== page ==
1939 - Dir.: Victor Fleming (and George Cukor, Sam Wood, William Cameron Menzies, etc.)
Shown at The FeckenOdeon on April 26th, 2003
"Forget it, Louis. No Civil war film ever made a nickel!" (Irving Thalberg, 1936). This giant of a film made plenty of nickels - it topped the earnings poll for many generations and by 1974 had made $150m. That it was made at all was largely down to the determination of David O. Selznick who bought the rights from author Margaret Mitchell for a paltry $50,000 (he later had a pang of conscience and slipped the lady another $50,000).
Selznick drove the project with iron determination and, when the thing threatened to swallow up his own studio, swallowed his pride and went cap in hand to his old employer Louis B. Mayer. Although almost half of the film was directed by Victor Fleming (45%) - who received the screen credit, four other directors contributed various parts of the film: Sam Wood (15%), William Cameron Menzies (15%), George Cukor (5%) - the first director, B. Reeves ("Breezy") Eason (2%), and the remaining from various second unit directors (18%). Fleming had a nervous breakdown ten weeks after he replaced George Cukor and the turnover of writers was no less frenetic. Sidney Howard is reckoned to have contributed most (he died before the film was complete). Ben Hecht and Scott Fitzgerald also had a crack at it (Selznick sacked Fitzgerald after only three weeks). The great Burning of Atlanta scene was shot weeks before the lead roles were even cast. Seven cameras rolled as enormous sets on the MGM backlot were torched - it is thought that D.W.Griffiths' set for "Intolerance" was amongst them.
The casting of the main roles was a matter of intense public and industry debate - in particular that of Scarlett O'Hara. Fourteen hundred tests were shot and every Hollywood name was in the frame at some time or other. Norma Shearer was chosen and turned it down. Paulette Godard and Joan Fontaine were likely contenders and then, shock of shocks, an English actress got the part. Vivien Leigh hadn't even been screen tested but had been spotted by Selznick in "A Yank in Oxford". She was paid $25,000 for 125 days work while co-star Clark Gable got $121,000 for his 71 days. The film took ten Oscars including one for the marvellous Hattie McDaniel - the first ever for a black actor. Sadly Selznick soured her achievement by suggesting that it would be too embarrassing if she were to attend the premier in Atlanta.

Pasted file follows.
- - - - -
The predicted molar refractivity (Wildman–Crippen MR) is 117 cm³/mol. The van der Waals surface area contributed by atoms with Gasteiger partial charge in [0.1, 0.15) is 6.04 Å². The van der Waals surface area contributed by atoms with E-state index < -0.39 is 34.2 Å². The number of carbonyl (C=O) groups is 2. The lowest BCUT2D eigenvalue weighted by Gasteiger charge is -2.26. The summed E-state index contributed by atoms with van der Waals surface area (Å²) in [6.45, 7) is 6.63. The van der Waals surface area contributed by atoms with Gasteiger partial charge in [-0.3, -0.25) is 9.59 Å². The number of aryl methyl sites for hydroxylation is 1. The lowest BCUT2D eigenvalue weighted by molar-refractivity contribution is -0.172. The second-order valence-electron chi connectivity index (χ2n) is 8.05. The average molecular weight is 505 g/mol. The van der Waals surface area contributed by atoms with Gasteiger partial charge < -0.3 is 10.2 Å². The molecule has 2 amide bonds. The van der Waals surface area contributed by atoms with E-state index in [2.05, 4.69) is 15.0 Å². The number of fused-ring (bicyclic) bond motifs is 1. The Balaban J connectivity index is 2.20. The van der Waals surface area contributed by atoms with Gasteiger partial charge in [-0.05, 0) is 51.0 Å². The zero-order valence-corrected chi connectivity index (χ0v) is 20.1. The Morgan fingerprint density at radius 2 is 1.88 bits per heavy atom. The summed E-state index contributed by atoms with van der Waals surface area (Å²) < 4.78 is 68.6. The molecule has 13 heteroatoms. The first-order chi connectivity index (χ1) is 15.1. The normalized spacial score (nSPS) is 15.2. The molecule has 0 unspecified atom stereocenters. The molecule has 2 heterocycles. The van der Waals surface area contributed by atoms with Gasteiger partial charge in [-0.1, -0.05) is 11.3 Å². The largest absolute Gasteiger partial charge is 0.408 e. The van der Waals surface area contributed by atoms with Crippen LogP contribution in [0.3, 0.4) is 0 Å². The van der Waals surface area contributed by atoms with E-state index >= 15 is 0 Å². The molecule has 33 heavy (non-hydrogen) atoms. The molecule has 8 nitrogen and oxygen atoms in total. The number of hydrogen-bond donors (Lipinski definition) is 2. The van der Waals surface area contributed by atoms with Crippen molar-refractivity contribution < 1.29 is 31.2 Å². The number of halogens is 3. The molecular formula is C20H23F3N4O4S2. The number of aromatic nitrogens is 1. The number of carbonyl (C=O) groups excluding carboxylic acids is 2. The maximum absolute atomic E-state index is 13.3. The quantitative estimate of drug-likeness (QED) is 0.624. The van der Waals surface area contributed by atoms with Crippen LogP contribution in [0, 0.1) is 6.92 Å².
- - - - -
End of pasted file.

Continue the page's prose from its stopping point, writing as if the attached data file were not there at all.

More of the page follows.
"Gone with the Wind" opened in London with a simultaneous premier in three theatres - The Empire, the Ritz and The Palace. It was rapturously received and disorderly scenes were witnessed as the public scrambled for tickets. There was disorder behind the scenes too - MGM asked British cinemas to pay 70% of their takings for the privilege of showing the film - and to raise their ticket prices. The large circuits and the Cinema Exhibitors Association rebelled. Questions were asked in in parliament and it was left to smaller operators, notably the Granada circuit, to bring the film to the provinces - and to make a handsome profit.